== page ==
In the garden in Eden, God made the first human creature and then took a part of its body and used it to create another human creature. These two creatures, each with different attributes, masculine and feminine, were the first man and woman (Genesis 2:7–25). He arranged the order of all animal creation to be of two, and only two, distinct genders. So, it is obvious that God created humans as heterosexual beings. God neither made them any other way, nor encouraged them to act in any other way.
Now, about this idea of being a transgendered person, God did not arrange for the possibility for someone changing their sex. Anyone deciding to cut-off something from their body, or attaching something different to their body, will not in any way change their gender. If you don’t believe this, have a transgendered person get their DNA tested and it will state what gender they really are. This is science, not wishful thinking. And about children feeling like they are of a different sex — give me a break. They are feeling the mixed hormonal signals of puberty and they will grow out of it, so give them a chance to mature.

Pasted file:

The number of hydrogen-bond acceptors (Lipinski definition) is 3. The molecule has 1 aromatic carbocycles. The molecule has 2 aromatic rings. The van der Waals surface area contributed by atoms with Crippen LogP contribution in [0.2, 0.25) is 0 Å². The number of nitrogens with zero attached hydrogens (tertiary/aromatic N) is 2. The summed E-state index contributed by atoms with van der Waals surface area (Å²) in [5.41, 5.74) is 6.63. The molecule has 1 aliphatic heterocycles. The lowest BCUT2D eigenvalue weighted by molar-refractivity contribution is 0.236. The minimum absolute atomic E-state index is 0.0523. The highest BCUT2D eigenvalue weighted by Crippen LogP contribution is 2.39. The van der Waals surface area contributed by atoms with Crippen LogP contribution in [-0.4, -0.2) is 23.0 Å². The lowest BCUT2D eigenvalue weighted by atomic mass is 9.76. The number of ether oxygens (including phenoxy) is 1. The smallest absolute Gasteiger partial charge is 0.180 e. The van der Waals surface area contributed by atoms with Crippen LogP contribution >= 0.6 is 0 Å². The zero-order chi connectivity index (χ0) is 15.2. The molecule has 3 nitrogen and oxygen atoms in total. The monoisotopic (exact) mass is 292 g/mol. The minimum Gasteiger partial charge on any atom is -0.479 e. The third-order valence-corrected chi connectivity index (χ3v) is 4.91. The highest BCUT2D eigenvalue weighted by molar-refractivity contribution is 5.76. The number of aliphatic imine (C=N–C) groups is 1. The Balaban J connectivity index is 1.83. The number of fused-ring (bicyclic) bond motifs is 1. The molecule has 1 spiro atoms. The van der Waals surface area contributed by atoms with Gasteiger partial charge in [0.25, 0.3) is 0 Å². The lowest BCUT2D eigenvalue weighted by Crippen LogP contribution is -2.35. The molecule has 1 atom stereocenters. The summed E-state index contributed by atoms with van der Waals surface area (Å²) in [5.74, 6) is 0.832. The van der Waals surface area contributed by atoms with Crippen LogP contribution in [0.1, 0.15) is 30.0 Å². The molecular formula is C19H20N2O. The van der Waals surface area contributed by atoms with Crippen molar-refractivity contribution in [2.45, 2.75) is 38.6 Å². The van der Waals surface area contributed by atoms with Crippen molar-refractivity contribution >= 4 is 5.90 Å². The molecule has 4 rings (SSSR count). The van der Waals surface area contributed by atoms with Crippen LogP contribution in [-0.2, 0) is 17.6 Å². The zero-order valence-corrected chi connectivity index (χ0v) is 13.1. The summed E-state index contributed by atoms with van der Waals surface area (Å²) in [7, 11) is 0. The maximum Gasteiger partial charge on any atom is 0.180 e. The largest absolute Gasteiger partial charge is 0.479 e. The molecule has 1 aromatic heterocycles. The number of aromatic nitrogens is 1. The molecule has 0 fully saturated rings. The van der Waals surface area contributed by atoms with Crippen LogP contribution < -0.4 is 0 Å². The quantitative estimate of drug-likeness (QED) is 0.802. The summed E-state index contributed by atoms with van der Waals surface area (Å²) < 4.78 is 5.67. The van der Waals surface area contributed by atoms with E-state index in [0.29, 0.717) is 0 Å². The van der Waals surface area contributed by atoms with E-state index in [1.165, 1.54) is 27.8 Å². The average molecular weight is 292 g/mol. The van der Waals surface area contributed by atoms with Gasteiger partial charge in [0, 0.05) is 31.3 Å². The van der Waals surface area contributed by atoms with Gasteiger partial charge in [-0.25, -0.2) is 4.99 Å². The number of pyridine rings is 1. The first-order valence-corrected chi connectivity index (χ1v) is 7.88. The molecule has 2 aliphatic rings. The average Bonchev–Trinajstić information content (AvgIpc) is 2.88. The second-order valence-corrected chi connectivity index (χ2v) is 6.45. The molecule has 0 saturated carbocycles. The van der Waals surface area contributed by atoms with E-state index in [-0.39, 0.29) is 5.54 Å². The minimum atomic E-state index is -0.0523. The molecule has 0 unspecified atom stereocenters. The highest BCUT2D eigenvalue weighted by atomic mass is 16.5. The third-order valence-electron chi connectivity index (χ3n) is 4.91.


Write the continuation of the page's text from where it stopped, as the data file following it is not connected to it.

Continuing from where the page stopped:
Another observation is that some heterosexual folks are a bit annoyed that God’s rainbow is utilized for such a non-Christian purpose. They shouldn’t worry, because the six colors used in the rainbow flag are lacking one of the seven colors exhibited in God’s rainbow and is, therefore, not an accurate representation. The true rainbow is composed of these colors: red, orange, yellow, green, blue, indigo, and violet. In the Bible, the number 6 symbolizes human weakness, the evils of Satan, and the manifestation of sin. Seven is the number of physical and spiritual perfection.4 Essentially the number seven indicates completeness, showing that all things are accomplished according to God’s plan.5